And so the “Afghan” roll players today, who had been to Afghanistan, were playing it up and doing a great job. The man who was livid was talking with 1LT Hotchkiss, who was using Rifleman Mohan as his interpreter. All was done in Hindi, not Nepalese, just as they would in Afghanistan. One interesting moment occurred when the Gurkha, who was dressed for the occasion, saw my camera. I thought if he were really into the role, he might become angry at the man with camera, and he did! Hotchkiss played it perfectly, saying I was a member of the media and that the Afghan man was welcome to talk with the media and say anything he liked. Amazingly, the “Afghan” immediately started to calm down. I’ve seen actual situations like this in real life. We finally met the district leader who also was unhappy and said he didn’t want any media around, but lightened up at the end. Using Rifleman Mohan as an interpreter, the "Afghan" asked Hotchkiss why the British were even here; they haven’t kept their previous promises, he said. Tea was served just like in Afghanistan, along with biscuits. Hotchkiss asked where the chief of police was located, and the man said that the chief had been stealing money so the villagers ran him away. Hotchkiss asked when this had occurred. “Seven years ago.” The district leader said the Taliban has been coming in at night and had tortured villagers. The fact is, in Iraq and Afghanistan, he who tortures gets his people killed, and the roll-player clearly understood what a lot of people do not.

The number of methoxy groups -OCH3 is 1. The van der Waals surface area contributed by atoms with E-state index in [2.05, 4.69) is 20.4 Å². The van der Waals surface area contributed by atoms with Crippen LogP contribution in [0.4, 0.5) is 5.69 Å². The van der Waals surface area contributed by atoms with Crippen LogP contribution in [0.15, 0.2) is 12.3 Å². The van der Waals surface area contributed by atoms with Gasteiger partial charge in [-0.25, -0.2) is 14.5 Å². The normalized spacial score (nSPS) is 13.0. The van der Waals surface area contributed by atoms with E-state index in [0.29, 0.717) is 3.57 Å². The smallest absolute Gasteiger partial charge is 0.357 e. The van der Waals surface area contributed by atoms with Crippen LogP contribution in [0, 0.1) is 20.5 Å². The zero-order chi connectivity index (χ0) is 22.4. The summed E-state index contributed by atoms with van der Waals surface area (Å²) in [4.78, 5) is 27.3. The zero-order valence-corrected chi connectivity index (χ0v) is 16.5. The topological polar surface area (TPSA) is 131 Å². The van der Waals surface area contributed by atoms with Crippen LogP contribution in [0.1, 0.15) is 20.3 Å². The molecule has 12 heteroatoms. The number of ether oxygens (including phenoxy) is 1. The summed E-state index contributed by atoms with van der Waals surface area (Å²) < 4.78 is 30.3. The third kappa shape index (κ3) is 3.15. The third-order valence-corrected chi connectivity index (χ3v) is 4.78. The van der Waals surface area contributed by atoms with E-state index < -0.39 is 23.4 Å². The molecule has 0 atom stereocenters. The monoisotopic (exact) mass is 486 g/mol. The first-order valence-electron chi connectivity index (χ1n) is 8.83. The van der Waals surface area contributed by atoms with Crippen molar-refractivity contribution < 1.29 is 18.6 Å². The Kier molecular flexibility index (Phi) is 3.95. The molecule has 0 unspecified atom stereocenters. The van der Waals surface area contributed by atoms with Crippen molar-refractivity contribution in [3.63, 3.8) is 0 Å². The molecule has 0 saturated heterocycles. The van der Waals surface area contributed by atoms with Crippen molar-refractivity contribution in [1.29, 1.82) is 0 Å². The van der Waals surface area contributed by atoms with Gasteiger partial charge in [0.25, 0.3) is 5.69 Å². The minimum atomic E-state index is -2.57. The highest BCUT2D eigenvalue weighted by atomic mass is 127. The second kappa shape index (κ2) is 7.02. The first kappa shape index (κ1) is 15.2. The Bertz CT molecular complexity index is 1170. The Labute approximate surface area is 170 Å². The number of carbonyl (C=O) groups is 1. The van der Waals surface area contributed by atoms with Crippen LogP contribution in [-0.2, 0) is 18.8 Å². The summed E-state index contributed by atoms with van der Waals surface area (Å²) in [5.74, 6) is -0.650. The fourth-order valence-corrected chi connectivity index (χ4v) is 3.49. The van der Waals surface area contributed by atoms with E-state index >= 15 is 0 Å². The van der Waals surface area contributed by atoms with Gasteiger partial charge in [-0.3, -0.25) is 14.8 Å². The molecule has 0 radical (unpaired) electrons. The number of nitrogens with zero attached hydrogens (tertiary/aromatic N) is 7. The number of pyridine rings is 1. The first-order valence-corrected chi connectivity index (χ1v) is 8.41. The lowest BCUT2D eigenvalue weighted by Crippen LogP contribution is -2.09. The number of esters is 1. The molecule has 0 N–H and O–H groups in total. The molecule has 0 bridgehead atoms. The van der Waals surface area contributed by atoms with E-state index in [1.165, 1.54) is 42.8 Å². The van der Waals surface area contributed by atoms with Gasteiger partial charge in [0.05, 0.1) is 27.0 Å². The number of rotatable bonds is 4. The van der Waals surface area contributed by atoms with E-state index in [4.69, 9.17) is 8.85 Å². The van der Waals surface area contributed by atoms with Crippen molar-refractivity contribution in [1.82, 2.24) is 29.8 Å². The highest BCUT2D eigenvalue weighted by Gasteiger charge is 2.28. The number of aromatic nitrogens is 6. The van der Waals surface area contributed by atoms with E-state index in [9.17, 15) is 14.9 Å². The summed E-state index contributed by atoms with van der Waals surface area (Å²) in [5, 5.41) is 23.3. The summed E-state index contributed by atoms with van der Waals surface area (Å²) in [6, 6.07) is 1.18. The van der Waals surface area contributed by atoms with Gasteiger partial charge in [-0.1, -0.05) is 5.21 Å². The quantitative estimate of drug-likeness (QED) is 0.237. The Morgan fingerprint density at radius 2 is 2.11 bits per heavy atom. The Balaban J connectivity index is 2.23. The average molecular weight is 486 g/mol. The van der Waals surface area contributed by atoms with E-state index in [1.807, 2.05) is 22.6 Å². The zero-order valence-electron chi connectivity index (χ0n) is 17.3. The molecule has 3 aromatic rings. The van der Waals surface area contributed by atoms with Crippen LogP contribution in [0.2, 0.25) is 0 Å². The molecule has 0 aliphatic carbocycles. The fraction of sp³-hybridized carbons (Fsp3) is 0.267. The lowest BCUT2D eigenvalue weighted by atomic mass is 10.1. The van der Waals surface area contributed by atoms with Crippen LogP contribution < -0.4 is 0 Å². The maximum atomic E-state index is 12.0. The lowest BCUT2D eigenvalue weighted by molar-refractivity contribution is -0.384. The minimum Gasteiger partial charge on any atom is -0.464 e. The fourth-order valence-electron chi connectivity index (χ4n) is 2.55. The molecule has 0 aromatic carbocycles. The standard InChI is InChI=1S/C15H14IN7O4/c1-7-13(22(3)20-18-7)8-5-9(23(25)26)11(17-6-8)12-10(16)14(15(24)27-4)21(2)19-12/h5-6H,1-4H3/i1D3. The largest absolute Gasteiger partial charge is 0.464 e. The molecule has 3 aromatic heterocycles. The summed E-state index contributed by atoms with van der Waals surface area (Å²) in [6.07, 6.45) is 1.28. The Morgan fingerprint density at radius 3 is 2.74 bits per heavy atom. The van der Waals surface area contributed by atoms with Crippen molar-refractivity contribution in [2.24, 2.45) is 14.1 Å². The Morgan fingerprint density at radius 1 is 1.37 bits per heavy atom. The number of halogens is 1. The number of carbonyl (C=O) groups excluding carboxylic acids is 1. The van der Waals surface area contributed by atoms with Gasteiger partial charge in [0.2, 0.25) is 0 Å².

Unfortunately, this raw email must end abruptly. Duty calls. There is another training mission to tag onto.